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How Uprisings in a Tiny Persian Gulf Country Could Send Oil to $150 in a Matter of Days

The country of Oman is a tinderbox: Its sultanhas ruled for four decades, exports 750,000 barrels of oil a day and half its population is under 21 -- with massive unemployment.
 
 
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Picture a feudal, or neo-medieval, paradise, the former home of legendary Sindbad the Sailor, absolutely ruled by an unmarried, slim, lute-playing septuagenarian who prefers to live alone in his palace; paradigm of discretion Sultan Qabus bin Sa'id. That, in a nutshell, is Oman.

Oman practices Ibadi Islam - neither Sunni nor Shi'ite - also found in selected latitudes in northern and eastern Africa. This couldn't be further apart from Wahhabism, or al-Qaeda style jihadi fanaticism. In Omani terms, Ibadi Islam involves finding the right mix between tribal custom and the state apparatus (Qabus is very fond of consultations with tribal leaders).

Washington - and London - absolutely love Qabus; the graduate of the Sandhurst military academy in Britain is a lover of Mozart and Chopin, and his strategic acumen is compared to Singapore's founding father Lee Kwan Yew. (When I went to Oman I actually felt I was in an Arabian Singapore. It helped that I had lived in Singapore. Everything in Oman is too neat - and too Disneyland-perfect, in a Singaporean Stepford Wives way.)

American love is helped by the sultan having given a big hand to George H W Bush during the first Gulf war in 1991 against Iraq's Saddam Hussein, and extending the favor to George W Bush, allowing for 20,000 US troops to hang out in Oman before the invasions of both Afghanistan and Iraq. To top it off, the deepest stretch of the exceedingly strategic Strait of Hormuz - essential for the navigation of supertankers in the Persian Gulf - lies in Omani territory.

Sorry to intrude on your idyll

Qabus, in power since 1970, may still not be an object of revulsion in his Gulf of Oman paradise. But his - and Oman's elites - time may be running out under the relentless great 2011 Arab revolt clock.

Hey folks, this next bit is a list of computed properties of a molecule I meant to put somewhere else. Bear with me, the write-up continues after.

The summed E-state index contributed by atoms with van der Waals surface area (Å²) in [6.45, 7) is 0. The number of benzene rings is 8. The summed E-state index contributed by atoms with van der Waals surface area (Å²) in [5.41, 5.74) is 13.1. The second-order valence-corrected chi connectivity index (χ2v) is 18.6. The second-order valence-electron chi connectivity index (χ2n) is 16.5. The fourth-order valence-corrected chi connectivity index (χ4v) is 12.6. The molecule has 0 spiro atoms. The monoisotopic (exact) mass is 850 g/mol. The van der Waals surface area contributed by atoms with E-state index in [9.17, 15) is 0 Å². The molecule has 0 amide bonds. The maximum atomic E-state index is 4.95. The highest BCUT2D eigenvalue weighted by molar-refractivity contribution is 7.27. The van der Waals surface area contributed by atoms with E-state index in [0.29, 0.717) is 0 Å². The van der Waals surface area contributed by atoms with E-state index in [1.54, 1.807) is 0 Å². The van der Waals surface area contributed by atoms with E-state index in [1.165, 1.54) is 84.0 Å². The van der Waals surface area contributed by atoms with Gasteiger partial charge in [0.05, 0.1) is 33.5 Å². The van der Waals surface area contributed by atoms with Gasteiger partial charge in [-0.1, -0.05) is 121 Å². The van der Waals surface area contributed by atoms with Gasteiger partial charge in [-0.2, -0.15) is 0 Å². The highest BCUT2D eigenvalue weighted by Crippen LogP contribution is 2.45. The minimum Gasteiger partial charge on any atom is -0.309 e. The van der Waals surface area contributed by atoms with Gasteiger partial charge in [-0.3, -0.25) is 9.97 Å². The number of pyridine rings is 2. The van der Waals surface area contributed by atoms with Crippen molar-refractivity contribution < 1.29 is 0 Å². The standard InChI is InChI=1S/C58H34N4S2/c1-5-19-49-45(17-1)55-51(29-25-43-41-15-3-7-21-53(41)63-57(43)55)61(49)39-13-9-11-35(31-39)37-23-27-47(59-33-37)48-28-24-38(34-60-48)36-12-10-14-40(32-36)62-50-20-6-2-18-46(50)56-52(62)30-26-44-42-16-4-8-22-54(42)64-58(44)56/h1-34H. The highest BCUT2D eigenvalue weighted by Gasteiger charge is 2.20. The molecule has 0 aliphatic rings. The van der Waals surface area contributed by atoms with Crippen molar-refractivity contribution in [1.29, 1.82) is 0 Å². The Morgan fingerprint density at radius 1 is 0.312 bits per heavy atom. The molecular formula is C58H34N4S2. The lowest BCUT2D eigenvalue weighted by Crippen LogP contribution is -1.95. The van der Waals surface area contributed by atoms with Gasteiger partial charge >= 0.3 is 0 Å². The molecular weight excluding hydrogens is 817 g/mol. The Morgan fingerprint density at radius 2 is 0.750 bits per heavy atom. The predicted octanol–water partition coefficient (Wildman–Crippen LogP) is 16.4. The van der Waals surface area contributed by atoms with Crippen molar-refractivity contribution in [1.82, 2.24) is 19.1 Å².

In The Economist's shoe-thrower index, Oman is in no less than sixth place, right behind Hosni Mubarak-deposed Egypt and way ahead of Zine el-Abidine Ben Ali-deposed Tunisia and Khalifa-in-peril Bahrain. Half the population of less than three million is less than 21 years old. Unemployment is rife - especially among the youth carrying a useless diploma. Of a total of up to 40,000 high school graduates a year, only a few find a job.

This could not but spell major trouble. Bloggers and tweeters from Oman stress there have been demonstrations in Sur and the crucially strategic ports of Salalah (in the south, near Yemen) and Sohar (where the police used live ammunition, killing a 15-year-old boy; the Omani police - as well as the Mukhabarat - is trained in Jordan). No less than 3,000 protesters were fought with tear gas. The road from Sohar to al-Ayn - across the border in the United Arab Emirates (UAE) - was shut down.

The protesters are basically complaining about miserable wages, compared to relentless, rising inflation; and that most jobs go to foreigners (employed by foreign corporations) or to Omanis from the capital Muscat.

Peaceful protesters say they won't relent until they get better pay. The sultan has preemptively raised the national minimum wage from US$316 a month to $520; protesters want "not less than $1,300". And more: better pensions; free further education for all Omanis; and even the resignation of the government. During the weekend, the sultan also reshuffled his cabinet and the government announced 50,000 more jobs, plus unemployment benefits. The protesters' reaction: "Mere words".

What's also crucial is that none of this is being fully reported in the Gulf. Al-Jazeera is eerily quiet. Al-Arabiyya - a House of Saud mouthpiece - is also very quiet. Not to mention broadcasters in Oman itself. Al-Jazeera has been heavily criticized in many quarters for weeks on its sloppy coverage of Bahrain - compared to a 24/7 blitzkrieg when it comes to Egypt or Libya. This has raised ample suspicion that for the emir of Qatar, there's "fight for democracy" (in northern Africa) and "fight for democracy" (in the Gulf).

Dire straits

 
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